Tuesday, July 18, 2023

Adventures in machine learning: iNaturalist, DNA barcodes, and Lepidoptera

How to cite: Page, R. (2023). Adventures in machine learning: iNaturalist, DNA barcodes, and Lepidoptera. https://doi.org/10.59350/5q854-j4s23

Recently I’ve been working with a masters student, Maja Nagler, on a project using machine learning to identify images of Lepidoptera. This has been something of an adventure as I am new to machine learning, and have only minimal experience with the Python programming language. So what could possibly go wrong?

The inspiration for this project comes from (a) using iNaturalist’s machine learning to help identify pictures I take using their app, and (b) exploring DNA barcoding data which has a wealth of images of specimens linked to DNA sequences (see gallery in GBIF), and presumably reliably identified (by the barcodes). So, could we use the DNA images to build models to identify specimens? Is it possible to use models already trained on citizen science data, or do we need custom models trained on specimens? Can models trained on museum specimens be used to identify living specimens?

To answer this we’ve started simple, using the iNaturalist 2018 competition as a starting point. There is a code in GitHub for an entry in that challenge, and the challenge data is available, so the idea was to take that code and model and see how well it works on DNA barcode images.

That was the plan. I ran into a slew of Python-related issues involving out of date code, dependencies, and issues with running on a MacBook. Python is, well, a mess. I know there are ways to “tame” the mess, but I’m amazed that anyone can get anything done in machine learning given how temperamental the tools are.

Another consideration is that machine learning is computationally intensive, and typically uses PC with NVIDIA chips. Macs don 't have these chips. However, Apple’s newer Macs provide Metal Performance Shaders (MPS) which does speed things up. But getting everything to work together was a nightmare. This is a field full of obscure incantations, bugs, and fixes. I describe some of the things I went through in the README for the repository. Note that this code is really a safety net. Maja is working on a more recent model (using Google’s Colab), I just wanted to make sure that we had a backup in place in case my notion that this ML stuff would be “easy” turned out to be, um, wrong.

Long story short, everything now works. Because our focus is Lepidoptera (moths and butterflies) I ended up subsetting the original challenge dataset to include just those taxa. This resulted in 1234 species. This is obviously a small number, but it means we can train a reasonable model in less than a week (ML is really, really, computationally expensive).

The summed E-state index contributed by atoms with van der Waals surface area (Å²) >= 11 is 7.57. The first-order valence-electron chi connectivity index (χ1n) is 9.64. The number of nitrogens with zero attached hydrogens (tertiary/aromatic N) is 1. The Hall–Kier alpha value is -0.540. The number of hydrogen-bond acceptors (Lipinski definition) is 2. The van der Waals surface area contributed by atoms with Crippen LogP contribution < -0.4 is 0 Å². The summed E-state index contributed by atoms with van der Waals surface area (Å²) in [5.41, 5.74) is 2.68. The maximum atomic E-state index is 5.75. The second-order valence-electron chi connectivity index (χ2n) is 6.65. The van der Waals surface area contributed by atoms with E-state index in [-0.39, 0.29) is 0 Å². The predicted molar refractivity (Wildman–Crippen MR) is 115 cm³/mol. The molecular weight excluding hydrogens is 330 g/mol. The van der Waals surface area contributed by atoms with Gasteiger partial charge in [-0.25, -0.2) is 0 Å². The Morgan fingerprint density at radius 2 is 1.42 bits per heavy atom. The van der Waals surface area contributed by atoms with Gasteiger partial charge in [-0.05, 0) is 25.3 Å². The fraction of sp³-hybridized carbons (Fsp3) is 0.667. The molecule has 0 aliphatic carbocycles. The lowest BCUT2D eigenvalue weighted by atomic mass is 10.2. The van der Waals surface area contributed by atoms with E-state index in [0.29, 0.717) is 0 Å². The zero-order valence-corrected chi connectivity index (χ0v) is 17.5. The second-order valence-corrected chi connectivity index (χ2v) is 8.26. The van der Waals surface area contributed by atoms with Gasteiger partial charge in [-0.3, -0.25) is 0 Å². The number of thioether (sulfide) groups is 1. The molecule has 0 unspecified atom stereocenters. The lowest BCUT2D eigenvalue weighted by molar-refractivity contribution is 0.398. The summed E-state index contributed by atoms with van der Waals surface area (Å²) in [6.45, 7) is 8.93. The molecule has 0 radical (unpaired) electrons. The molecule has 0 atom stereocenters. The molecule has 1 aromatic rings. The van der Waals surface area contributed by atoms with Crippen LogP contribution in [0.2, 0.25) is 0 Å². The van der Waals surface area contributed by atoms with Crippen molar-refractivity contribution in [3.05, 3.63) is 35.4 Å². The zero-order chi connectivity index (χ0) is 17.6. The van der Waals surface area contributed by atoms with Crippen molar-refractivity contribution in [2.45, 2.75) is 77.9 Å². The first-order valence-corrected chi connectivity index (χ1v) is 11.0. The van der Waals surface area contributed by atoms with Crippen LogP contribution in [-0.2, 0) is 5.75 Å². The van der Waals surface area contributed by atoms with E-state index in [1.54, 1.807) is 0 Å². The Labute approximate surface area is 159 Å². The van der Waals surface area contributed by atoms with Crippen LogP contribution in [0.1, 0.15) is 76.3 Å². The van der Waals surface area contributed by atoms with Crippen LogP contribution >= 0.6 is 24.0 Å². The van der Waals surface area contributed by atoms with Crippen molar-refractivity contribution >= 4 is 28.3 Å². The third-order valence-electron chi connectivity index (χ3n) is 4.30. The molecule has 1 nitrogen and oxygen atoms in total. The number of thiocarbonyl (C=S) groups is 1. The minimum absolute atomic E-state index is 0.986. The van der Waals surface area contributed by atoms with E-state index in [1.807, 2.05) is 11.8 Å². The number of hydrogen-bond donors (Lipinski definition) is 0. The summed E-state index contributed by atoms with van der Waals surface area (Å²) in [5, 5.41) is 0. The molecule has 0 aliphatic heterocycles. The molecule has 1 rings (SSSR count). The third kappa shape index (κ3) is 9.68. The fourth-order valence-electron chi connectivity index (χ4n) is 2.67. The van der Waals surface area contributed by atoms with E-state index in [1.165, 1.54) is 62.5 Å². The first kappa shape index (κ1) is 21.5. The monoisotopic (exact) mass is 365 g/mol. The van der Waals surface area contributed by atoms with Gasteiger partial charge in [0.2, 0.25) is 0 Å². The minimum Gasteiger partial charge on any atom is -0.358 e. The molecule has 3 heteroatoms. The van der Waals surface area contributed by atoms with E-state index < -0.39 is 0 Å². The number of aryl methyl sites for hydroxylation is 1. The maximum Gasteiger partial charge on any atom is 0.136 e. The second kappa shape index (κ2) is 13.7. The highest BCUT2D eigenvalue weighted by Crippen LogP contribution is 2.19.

There is still lots to do, but I want to share a small result. After training the model on Lepidoptera from the iNaturalist 2018 dataset, I ran a small number of images from the DNA barcode dataset. The results are encouraging. For example, for Junonia villida all the barcoded specimens were either correctly identified (green) or were in the top three hits (orange) (the code works is it outputs the top three hits for each image). So a model trained on citizen science images of (mostly) living specimens can identify museum specimens.

For other species the results are not so great, but are still interesting. For example, for Junonia orithya quite a few images are not correctly identified (red). Looking at the images, it looks like specimens photographed ventrally are going to be a problem (unlikely to be common angle for photographs of living specimens), and specimens with scale grids and QR codes are unlikely to be seen in the wild(!).

An obvious thing to do would be to train a model based on DNA barcode specimens and see how well it identifies citizen science images (and Maja will be doing just that). If that works well, then that would suggest that there is scope for expanding models for identifying live insects to include museum specimen images (and visa versa), see also Towards a digital natural history museum.

It is early days, still lots of work to do, and deadlines are pressing, but I’m looking forward to seeing how Maja’s project evolves. Perhaps the pain of Python, PyTorch, MPS, etc. will all be worth it.

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